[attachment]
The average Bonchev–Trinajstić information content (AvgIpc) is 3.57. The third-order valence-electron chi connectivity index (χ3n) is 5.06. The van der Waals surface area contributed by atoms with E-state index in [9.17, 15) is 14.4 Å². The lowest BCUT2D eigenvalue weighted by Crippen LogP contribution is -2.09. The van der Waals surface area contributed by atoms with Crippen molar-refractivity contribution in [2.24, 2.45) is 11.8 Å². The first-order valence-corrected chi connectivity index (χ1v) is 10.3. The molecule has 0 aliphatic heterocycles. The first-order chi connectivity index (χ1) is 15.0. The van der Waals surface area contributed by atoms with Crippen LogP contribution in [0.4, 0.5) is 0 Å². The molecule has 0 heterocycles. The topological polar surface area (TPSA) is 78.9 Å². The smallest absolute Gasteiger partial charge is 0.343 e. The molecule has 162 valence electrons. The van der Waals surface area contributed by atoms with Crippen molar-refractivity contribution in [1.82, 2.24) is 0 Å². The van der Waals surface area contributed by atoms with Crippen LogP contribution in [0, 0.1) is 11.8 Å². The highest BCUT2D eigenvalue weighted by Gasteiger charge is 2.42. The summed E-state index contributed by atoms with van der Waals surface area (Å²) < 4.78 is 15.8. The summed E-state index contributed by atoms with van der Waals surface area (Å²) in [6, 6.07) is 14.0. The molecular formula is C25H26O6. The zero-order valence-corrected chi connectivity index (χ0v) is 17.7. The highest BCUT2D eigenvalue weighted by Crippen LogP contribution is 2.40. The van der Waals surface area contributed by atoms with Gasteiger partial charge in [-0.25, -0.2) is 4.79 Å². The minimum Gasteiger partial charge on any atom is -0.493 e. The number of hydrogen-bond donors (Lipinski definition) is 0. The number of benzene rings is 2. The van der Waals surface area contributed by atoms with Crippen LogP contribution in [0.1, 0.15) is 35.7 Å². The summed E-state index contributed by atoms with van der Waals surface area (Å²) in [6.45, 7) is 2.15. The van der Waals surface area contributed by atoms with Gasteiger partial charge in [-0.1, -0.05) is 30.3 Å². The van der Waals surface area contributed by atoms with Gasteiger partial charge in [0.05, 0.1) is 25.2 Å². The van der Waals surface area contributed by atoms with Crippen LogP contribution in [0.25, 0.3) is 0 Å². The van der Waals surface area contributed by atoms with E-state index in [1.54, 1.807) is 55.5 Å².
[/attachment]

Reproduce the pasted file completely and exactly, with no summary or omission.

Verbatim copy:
The average Bonchev–Trinajstić information content (AvgIpc) is 3.57. The third-order valence-electron chi connectivity index (χ3n) is 5.06. The van der Waals surface area contributed by atoms with E-state index in [9.17, 15) is 14.4 Å². The lowest BCUT2D eigenvalue weighted by Crippen LogP contribution is -2.09. The van der Waals surface area contributed by atoms with Crippen molar-refractivity contribution in [2.24, 2.45) is 11.8 Å². The first-order valence-corrected chi connectivity index (χ1v) is 10.3. The molecule has 0 aliphatic heterocycles. The first-order chi connectivity index (χ1) is 15.0. The van der Waals surface area contributed by atoms with Crippen LogP contribution in [0.4, 0.5) is 0 Å². The molecule has 0 heterocycles. The topological polar surface area (TPSA) is 78.9 Å². The smallest absolute Gasteiger partial charge is 0.343 e. The molecule has 162 valence electrons. The van der Waals surface area contributed by atoms with Crippen molar-refractivity contribution in [1.82, 2.24) is 0 Å². The van der Waals surface area contributed by atoms with Crippen LogP contribution in [0, 0.1) is 11.8 Å². The highest BCUT2D eigenvalue weighted by Gasteiger charge is 2.42. The summed E-state index contributed by atoms with van der Waals surface area (Å²) < 4.78 is 15.8. The summed E-state index contributed by atoms with van der Waals surface area (Å²) in [6, 6.07) is 14.0. The molecular formula is C25H26O6. The zero-order valence-corrected chi connectivity index (χ0v) is 17.7. The highest BCUT2D eigenvalue weighted by Crippen LogP contribution is 2.40. The van der Waals surface area contributed by atoms with Gasteiger partial charge in [-0.25, -0.2) is 4.79 Å². The minimum Gasteiger partial charge on any atom is -0.493 e. The number of hydrogen-bond donors (Lipinski definition) is 0. The number of benzene rings is 2. The van der Waals surface area contributed by atoms with Crippen LogP contribution in [0.1, 0.15) is 35.7 Å². The summed E-state index contributed by atoms with van der Waals surface area (Å²) in [6.45, 7) is 2.15. The van der Waals surface area contributed by atoms with Gasteiger partial charge in [-0.1, -0.05) is 30.3 Å². The van der Waals surface area contributed by atoms with Gasteiger partial charge in [0.05, 0.1) is 25.2 Å². The van der Waals surface area contributed by atoms with Crippen LogP contribution in [0.25, 0.3) is 0 Å². The van der Waals surface area contributed by atoms with E-state index in [1.54, 1.807) is 55.5 Å².